[2/2] gitfaq: append the 'Common Issues' section
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Message ID 20200406181216.5340-3-shouryashukla.oo@gmail.com
State New
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  • Add more issues in gitfaq
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Commit Message

Shourya Shukla April 6, 2020, 6:12 p.m. UTC
Add more issues and their respective solutions in the 'Common Issues'
section of gitfaq.

Signed-off-by: Shourya Shukla <shouryashukla.oo@gmail.com>
---
 Documentation/gitfaq.txt | 72 ++++++++++++++++++++++++++++++++++++++++
 1 file changed, 72 insertions(+)

Comments

Junio C Hamano April 6, 2020, 7:28 p.m. UTC | #1
Shourya Shukla <shouryashukla.oo@gmail.com> writes:

> +[[rebasing-and-merging]]
> +How do I know when to merge or rebase?::
> +	Rebasing and merging two entirely different concepts with different utiilites.

Can you wrap these lines at a more reasonable column, like 65-72?

> +	In Git terms, rebasing means to place changes made in one branch over another branch
> +	(called base, hence the term rebase). The commit history of the branch wanting to rebase
> +	get placed over the branch on the receiving end and it appears as if those changes took
> +	place in the receiving branch itself. Merging, as the name suggests, merges the latest
> +	commit of one branch onto the recent branch, making this combination appear as one separate
> +	commit.

There is nothing technically wrong per-se in the above, but is this
worth saying here, instead of polishing the tutorial or rebase/merge
manual pages?  Also, in the above, I do not see much that would help
readers to decide which one between merge and rebase to choose.

> +[[files-in-.gitignore-are-tracked]]
> +I asked Git to ignore various files, yet they show up as changes in my staging area::
> +	One uses `.gitignore` to ignore files from getting tracked in the working tree. This ignores
> +	the aforementioned files for the whole lifetime of the project unless they area removed from
> +	the `.gitignore`.

This should mention "git add" (and possibly "git status") somewhere.
You list patterns to match cruft you want to "IGNORE", (i.e. would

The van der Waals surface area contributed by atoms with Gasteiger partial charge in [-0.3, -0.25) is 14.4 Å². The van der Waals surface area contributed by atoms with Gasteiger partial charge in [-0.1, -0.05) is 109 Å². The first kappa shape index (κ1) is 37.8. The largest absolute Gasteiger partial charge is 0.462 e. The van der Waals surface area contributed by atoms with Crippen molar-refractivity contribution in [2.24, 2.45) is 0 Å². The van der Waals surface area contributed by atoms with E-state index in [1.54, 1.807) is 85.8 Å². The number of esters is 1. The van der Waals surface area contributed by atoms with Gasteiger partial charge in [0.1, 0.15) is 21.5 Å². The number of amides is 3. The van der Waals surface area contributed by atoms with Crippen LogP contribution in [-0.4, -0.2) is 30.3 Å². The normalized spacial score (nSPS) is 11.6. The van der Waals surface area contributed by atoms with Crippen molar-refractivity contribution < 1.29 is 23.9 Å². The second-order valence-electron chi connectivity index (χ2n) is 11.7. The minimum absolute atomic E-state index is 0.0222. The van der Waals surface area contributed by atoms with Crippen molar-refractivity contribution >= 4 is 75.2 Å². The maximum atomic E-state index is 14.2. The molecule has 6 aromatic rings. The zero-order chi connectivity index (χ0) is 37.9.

not want to track), so that "git add ." would ignore it, and "git
status" won't make noises about them not being tracked.

> But, `.gitignore` will only ignore the files which were not a part of the
> +	repository when they were mentioned in the `.gitignore`. Hence, addition of a file to `.gitignore`
> +	after it was added to the working tree will have no effect and Git will keep tracking them.
> +	To prevent this from happening, one has to use `git rm --cached <file>` to remove the file
> +	from the staging area(i.e. the cache) and not from the repository. 

That's not "prevent this from happening".  It is more like
recovering from an earlier mistake of adding what you did not want
to add.

But people ask ".gitignore does not ignore, my vendor.o file is
tracked, and I want changes to vendor.o to be ignored" in the
context of "once tracked, .gitignore would ont kick in", so the
above advice to "remove from the tracked set" would not even help
them.  Their expectation needs to be adjusted, and an entry in FAQ
you are trying to add is a good place to do so.

> +[[checking-out]]
> +What is checking out a commit/branch? How do I perform one?::
> +	In Git terminology, checking out means updating the current working tree with a another commit or
> +	even a separate tree(which would translate to a branch).

Unless you are going to mention "switch" and "restore", you should
stress the fact that "checkout" checks out two separate things for
two different purposes upfront, in the first sentence.

 - Checking out a branch (or a commit) is to set up the working tree
   files in preparation for working on the history of the branch
   (most often, to grow the history by adding more commits, but
   sometimes to edit the history by rebasing).

 - Checking out individual paths out of a tree-ish (most often, a
   commit) is to grab a verbatim copy of the path recorded in the
   tree-ish to update the files in the working tree, and is done to
   work on the history of the current branch.

People found the "checkout" command confusing, as the distinction
between the two weren't clearly taught to them.  More recent
versions of Git introduced "switch" and "restore" subcommands that
can be used only for the former and for the latter purpose,
respectively.

Thanks.

Patch
diff mbox series

diff --git a/Documentation/gitfaq.txt b/Documentation/gitfaq.txt
index 3ca16b1092..ccc14774ba 100644
--- a/Documentation/gitfaq.txt
+++ b/Documentation/gitfaq.txt
@@ -223,6 +223,78 @@  a file checked into the repository which is a template or set of defaults which
 can then be copied alongside and modified as appropriate. This second, modified
 file is usually ignored to prevent accidentally committing it.